There are a number of medical conditions or accidents that could cause a person to develop a hernia or a weakness in the abdominal wall. Many patients were told a simple surgery with a medical device called hernia mesh would correct their hernia, but these devices have now proven not only ineffective, but also dangerous.
What Is A Hernia?
Hernias occur when a weakness in the abdominal wall allows internal organs and tissues to push through the wall. If left untreated, hernias can become extremely painful and cause severe, life-threatening injuries. Hernias can occur very quickly or in other instances can develop slowly over time.
Hernias can be caused by a number of factors like surgery, sudden weight gain, heavy weight lifting, pregnancy, and chronic coughing, among others. While minor hernias might resolve on their own, others require surgery.
According to the U.S. Food and Drug Administration (FDA) over one million hernia repair surgeries are performed each year. While some of these surgeries are performed on patients experiencing a hernia for the first time, others are performed on patients with recurring hernias. Recurring hernias are incredibly dangerous because the likelihood of a successful repair decreases with each surgery.
How Does Hernia Mesh Work?
Hernia mesh is made up of a type of plastic called polypropylene. Tiny polypropylene fibers are woven together to create a patch. These patches can be placed over weakened abdominal muscles and holes in the abdominal wall to allow the muscle to heal while keeping all organs and tissues from protruding through the abdominal wall.
The Dangers of Hernia Mesh
Unfortunately, since the mid-2000s, the FDA recalled a number of different hernia mesh products. Product manufacturers have pulled other products from the market for causing severe side effects.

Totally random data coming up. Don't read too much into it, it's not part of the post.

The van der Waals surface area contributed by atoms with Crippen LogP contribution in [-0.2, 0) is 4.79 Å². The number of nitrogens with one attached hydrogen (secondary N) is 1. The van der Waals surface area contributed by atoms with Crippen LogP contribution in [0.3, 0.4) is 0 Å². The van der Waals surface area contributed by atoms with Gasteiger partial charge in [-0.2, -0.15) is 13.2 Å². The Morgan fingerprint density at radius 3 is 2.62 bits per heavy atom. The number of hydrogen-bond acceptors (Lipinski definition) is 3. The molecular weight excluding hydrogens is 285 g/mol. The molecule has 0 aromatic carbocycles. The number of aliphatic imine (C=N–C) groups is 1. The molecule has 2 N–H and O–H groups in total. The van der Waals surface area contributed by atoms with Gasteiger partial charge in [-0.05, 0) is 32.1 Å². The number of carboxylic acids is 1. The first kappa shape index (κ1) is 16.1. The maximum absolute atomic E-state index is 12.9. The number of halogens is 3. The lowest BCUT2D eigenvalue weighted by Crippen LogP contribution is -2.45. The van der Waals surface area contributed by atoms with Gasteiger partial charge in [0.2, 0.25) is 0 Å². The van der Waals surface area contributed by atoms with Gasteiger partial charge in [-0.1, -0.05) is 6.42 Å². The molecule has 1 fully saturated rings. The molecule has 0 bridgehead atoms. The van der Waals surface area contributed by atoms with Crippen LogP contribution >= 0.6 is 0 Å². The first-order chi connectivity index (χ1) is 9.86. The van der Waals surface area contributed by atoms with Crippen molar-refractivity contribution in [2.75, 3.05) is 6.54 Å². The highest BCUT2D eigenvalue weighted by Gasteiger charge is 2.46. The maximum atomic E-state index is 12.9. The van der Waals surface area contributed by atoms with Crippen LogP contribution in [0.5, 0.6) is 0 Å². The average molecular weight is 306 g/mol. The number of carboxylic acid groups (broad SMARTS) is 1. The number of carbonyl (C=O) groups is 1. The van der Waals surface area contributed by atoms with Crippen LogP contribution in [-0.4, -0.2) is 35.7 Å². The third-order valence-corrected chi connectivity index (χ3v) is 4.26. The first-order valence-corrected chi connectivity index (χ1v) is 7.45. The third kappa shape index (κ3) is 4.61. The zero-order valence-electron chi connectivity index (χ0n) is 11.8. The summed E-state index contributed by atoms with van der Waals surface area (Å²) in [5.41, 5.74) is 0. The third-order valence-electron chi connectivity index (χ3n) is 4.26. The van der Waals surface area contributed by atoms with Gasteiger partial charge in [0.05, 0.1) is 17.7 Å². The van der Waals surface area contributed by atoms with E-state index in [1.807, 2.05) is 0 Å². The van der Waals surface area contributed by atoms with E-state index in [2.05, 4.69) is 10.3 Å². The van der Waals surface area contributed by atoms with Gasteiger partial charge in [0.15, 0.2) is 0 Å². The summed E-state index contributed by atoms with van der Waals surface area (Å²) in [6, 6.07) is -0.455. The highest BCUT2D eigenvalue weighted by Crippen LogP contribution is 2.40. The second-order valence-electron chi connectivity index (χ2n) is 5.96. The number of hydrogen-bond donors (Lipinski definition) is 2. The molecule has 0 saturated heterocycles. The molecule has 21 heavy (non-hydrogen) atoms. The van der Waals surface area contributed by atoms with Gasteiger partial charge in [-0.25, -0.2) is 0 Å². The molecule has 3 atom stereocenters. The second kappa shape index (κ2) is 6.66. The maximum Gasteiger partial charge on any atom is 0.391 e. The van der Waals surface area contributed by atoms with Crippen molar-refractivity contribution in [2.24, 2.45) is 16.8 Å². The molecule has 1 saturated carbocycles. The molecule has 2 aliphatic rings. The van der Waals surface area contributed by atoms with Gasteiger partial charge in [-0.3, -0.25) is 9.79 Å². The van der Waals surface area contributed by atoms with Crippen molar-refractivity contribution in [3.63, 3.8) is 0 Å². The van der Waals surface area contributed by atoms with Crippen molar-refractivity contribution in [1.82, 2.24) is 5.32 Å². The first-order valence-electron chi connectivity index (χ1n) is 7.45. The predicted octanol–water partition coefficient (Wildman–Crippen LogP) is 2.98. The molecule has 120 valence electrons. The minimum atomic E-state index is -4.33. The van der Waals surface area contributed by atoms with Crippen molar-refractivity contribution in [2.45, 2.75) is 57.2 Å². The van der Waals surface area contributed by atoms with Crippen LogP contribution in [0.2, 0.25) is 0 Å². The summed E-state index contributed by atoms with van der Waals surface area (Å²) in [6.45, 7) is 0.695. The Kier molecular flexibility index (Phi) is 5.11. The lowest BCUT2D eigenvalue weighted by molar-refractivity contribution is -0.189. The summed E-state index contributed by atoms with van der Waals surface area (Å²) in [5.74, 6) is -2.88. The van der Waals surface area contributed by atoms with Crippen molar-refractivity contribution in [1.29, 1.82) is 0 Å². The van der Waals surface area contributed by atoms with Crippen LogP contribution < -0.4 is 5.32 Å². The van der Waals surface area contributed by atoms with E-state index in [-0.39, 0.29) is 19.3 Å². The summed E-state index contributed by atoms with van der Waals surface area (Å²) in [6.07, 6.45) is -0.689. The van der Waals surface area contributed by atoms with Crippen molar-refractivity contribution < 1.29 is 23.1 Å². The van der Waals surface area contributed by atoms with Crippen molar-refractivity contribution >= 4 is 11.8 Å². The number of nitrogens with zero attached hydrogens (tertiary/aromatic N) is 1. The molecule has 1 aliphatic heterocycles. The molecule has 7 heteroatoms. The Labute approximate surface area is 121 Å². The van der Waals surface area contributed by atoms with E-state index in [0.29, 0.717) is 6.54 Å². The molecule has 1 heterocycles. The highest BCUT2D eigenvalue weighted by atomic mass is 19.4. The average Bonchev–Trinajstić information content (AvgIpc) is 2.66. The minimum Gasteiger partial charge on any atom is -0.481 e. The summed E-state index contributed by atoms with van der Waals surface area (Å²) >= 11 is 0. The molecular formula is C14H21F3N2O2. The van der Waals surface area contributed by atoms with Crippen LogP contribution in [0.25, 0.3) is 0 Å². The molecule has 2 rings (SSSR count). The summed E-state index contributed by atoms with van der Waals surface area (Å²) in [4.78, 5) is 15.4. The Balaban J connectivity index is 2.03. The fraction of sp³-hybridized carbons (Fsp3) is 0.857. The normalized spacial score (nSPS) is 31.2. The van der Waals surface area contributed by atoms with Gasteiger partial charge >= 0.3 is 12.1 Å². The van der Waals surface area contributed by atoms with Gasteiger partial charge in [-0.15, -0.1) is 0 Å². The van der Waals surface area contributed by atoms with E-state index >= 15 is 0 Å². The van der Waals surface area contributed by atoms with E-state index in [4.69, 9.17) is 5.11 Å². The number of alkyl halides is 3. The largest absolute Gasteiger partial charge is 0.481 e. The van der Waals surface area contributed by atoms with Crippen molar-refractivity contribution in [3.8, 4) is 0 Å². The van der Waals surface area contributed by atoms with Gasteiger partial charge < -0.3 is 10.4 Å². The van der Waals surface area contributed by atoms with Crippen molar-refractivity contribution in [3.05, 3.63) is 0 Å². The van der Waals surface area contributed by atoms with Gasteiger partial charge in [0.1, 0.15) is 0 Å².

The FDA has received reports of hernia mesh causing side effects including:
- Chronic pain – Because hernias can be extremely painful, many patients seek relief through surgery. Unfortunately even after hernia mesh repair surgery, many patients still suffer from chronic pain.
- Infection – Infections caused by hernia mesh are incredibly difficult to treat with antibiotics and often require a subsequent surgical procedure to remove the mesh device.
- Hernia Recurrence – Many patients with hernia mesh experience device failure and suffer additional hernias.
- Adhesions – Adhesions occur when bands of scar tissue attach to organs. With hernia mesh patients, the mesh can act as scar tissue and adhere to organs like the intestines.
- Obstruction – When adhesions form on hernia mesh, they can obstruct the bowels and cause severe digestive issues.
- Organ perforation – Hernia mesh with adhesions can penetrate the walls of organs, causing holes and serious medical complications.
Patients with hernia mesh products also report suffering additional symptoms including:
- Erosion of the device causing hernia recurrence
- The abnormal connection of two organs
- Nerve damage surrounding the hernia mesh
- Migration of the device
What To Do If You’ve Experienced Hernia Mesh Complications
A failed hernia repair surgery can be devastating. Not only do patients begin to experience the pain and other symptoms from hernias again, but they are also faced with the reality that a full recovery becomes less likely with each recurrence. Manufacturers of hernia mesh products are required to make safe products for consumers and to warn them of all risks associated with their devices.
Nabers Law Firm: Hernia Mesh Lawyers
If you or someone you love suffered a hernia mesh complication, you have the right to hold the manufacturer responsible. Although facing a large medical device company may seem intimidating, you are not alone. The experienced hernia mesh injury attorneys at Nabers Law Firm have a track record of success against some of the largest medical device and pharmaceutical companies in the world.
We can help you understand your legal options and pursue compensation on your behalf. Call us today to schedule a free consultation to discuss your case.